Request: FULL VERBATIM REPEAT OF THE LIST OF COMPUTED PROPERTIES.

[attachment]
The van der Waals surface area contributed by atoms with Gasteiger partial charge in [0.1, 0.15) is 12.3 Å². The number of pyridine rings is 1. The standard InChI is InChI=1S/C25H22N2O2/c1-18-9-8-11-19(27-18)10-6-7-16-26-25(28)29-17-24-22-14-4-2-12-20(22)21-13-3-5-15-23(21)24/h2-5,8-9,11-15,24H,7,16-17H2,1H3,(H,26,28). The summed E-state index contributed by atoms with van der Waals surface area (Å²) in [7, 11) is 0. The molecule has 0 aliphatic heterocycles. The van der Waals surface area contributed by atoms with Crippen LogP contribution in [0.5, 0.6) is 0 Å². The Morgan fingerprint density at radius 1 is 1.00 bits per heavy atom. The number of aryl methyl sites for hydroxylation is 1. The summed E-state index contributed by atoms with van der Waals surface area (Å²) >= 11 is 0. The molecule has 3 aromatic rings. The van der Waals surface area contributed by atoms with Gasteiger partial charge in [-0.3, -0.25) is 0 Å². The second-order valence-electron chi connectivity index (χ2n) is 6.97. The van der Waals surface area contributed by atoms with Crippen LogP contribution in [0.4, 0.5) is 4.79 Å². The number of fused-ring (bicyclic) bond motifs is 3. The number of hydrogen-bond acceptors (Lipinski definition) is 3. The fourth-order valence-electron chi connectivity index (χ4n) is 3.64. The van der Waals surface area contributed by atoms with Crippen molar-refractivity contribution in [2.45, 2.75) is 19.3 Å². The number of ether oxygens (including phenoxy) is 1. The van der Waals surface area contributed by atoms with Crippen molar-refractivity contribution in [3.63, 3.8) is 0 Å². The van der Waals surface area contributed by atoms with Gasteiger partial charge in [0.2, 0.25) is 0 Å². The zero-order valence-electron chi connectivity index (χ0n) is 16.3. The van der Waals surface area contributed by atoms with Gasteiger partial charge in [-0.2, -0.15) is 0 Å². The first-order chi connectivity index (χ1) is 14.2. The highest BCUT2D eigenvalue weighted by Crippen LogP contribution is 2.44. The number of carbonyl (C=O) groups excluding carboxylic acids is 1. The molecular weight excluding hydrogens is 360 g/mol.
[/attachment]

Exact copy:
The van der Waals surface area contributed by atoms with Gasteiger partial charge in [0.1, 0.15) is 12.3 Å². The number of pyridine rings is 1. The standard InChI is InChI=1S/C25H22N2O2/c1-18-9-8-11-19(27-18)10-6-7-16-26-25(28)29-17-24-22-14-4-2-12-20(22)21-13-3-5-15-23(21)24/h2-5,8-9,11-15,24H,7,16-17H2,1H3,(H,26,28). The summed E-state index contributed by atoms with van der Waals surface area (Å²) in [7, 11) is 0. The molecule has 0 aliphatic heterocycles. The van der Waals surface area contributed by atoms with Crippen LogP contribution in [0.5, 0.6) is 0 Å². The Morgan fingerprint density at radius 1 is 1.00 bits per heavy atom. The number of aryl methyl sites for hydroxylation is 1. The summed E-state index contributed by atoms with van der Waals surface area (Å²) >= 11 is 0. The molecule has 3 aromatic rings. The van der Waals surface area contributed by atoms with Gasteiger partial charge in [-0.3, -0.25) is 0 Å². The second-order valence-electron chi connectivity index (χ2n) is 6.97. The van der Waals surface area contributed by atoms with Crippen LogP contribution in [0.4, 0.5) is 4.79 Å². The number of fused-ring (bicyclic) bond motifs is 3. The number of hydrogen-bond acceptors (Lipinski definition) is 3. The fourth-order valence-electron chi connectivity index (χ4n) is 3.64. The van der Waals surface area contributed by atoms with Crippen molar-refractivity contribution in [2.45, 2.75) is 19.3 Å². The number of ether oxygens (including phenoxy) is 1. The van der Waals surface area contributed by atoms with Crippen molar-refractivity contribution in [3.63, 3.8) is 0 Å². The van der Waals surface area contributed by atoms with Gasteiger partial charge in [0.2, 0.25) is 0 Å². The zero-order valence-electron chi connectivity index (χ0n) is 16.3. The van der Waals surface area contributed by atoms with Gasteiger partial charge in [-0.2, -0.15) is 0 Å². The first-order chi connectivity index (χ1) is 14.2. The highest BCUT2D eigenvalue weighted by Crippen LogP contribution is 2.44. The number of carbonyl (C=O) groups excluding carboxylic acids is 1. The molecular weight excluding hydrogens is 360 g/mol.